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Review By:  Tim Mitchell

Developer:  Climax
Publisher:  Microsoft
# of Players:  1
Genre:  RPG
ESRB:  Mature
Online Play:  No
Accessories:  In-game Dolby Digital, HDTV 480p
Date Posted: 


Sudeki is a great action RPG that brings with it many unique elements. For instance, there’s a girl with magic powers…erm….well, there’s an evil queen….or, uh…a guy with a mechanical arm? And of course the radical concept of collecting crystals… Okay, so maybe it doesn’t bring too many new concepts to the table in terms of setting. But formulas are generally repeated because they work, and it’s no exception here.

You wanna talk new and innovative? The battles in Sudeki are certainly that. Combat plays out in real-time, however pressing Y brings up your quick menu, from which you can select skills, spells and items to use. The cool thing is that the battle doesn’t stop while you’re doing this, but is rather thrown into slow motion. So you’re able to consider your choices, but not for too long. It gives combat RPG complexity while still keeping the action moving, with just the right amount of difficulty to keep things interesting. You’ll have up to four characters in your party at any time, which can be cycled through easily with the black/white buttons. They’re split into two basic types, ranged and melee fighters. For the latter, you’ll be slugging it out in third person, chaining together combos to do massive damage. Meanwhile, switching to one of your ranged characters throws you into a FPS-like view so you can blast away at the enemy. This was my preferred view for most of the game. There’s nothing quite like being thrown into a 20 vs. 4 engagement, magic and swords flying everywhere, firing at a group of foes in front of you then turning around to find a hulking behemoth that’s just joined the fray. Battles occur often and for the most part are unavoidable, so you’d best learn to enjoy them.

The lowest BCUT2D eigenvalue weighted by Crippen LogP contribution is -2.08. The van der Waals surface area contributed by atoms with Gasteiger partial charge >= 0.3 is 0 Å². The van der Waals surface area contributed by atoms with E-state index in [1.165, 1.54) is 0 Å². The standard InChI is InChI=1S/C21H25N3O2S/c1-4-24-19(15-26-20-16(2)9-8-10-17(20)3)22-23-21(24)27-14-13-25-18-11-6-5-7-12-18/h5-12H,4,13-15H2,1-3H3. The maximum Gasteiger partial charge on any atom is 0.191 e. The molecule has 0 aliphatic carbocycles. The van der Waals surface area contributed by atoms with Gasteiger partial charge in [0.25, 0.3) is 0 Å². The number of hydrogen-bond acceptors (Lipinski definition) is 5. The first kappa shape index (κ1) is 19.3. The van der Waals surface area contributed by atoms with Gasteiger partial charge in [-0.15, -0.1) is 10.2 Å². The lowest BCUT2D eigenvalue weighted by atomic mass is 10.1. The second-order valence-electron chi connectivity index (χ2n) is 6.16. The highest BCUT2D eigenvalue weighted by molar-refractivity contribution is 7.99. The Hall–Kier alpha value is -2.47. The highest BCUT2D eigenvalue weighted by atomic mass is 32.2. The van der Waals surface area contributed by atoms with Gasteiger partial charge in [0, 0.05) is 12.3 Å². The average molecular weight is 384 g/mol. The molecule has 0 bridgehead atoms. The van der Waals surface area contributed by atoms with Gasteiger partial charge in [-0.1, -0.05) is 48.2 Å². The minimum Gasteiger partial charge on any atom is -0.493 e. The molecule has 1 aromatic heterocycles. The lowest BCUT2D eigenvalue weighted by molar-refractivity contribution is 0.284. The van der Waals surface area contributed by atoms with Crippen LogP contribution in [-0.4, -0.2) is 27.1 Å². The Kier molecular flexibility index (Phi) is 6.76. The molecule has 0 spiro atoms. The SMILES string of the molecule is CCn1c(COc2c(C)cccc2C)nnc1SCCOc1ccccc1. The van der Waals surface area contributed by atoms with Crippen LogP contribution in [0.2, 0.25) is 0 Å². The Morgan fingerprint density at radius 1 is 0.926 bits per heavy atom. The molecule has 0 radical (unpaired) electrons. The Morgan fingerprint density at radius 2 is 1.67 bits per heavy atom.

When you’re not duking it out with enemy troops, there are other things to keep you occupied. Upgrade your weapons and armor, sell the spoils of your latest conquests to the merchant that offers the highest price, or just do a sub quest or two. There aren’t many mini-games, but I do vaguely recall being asked to herd sheep at one point. You’ll also be confronted with a variety of puzzles during your adventure. Each of your party members has a different talent. Tal can push blocks, Buki can climb walls, etc. When coupled with the ability to switch characters, it makes for a lot of possibilities, and the developers took full advantage of this diversity. I honestly had to stop and think a few times.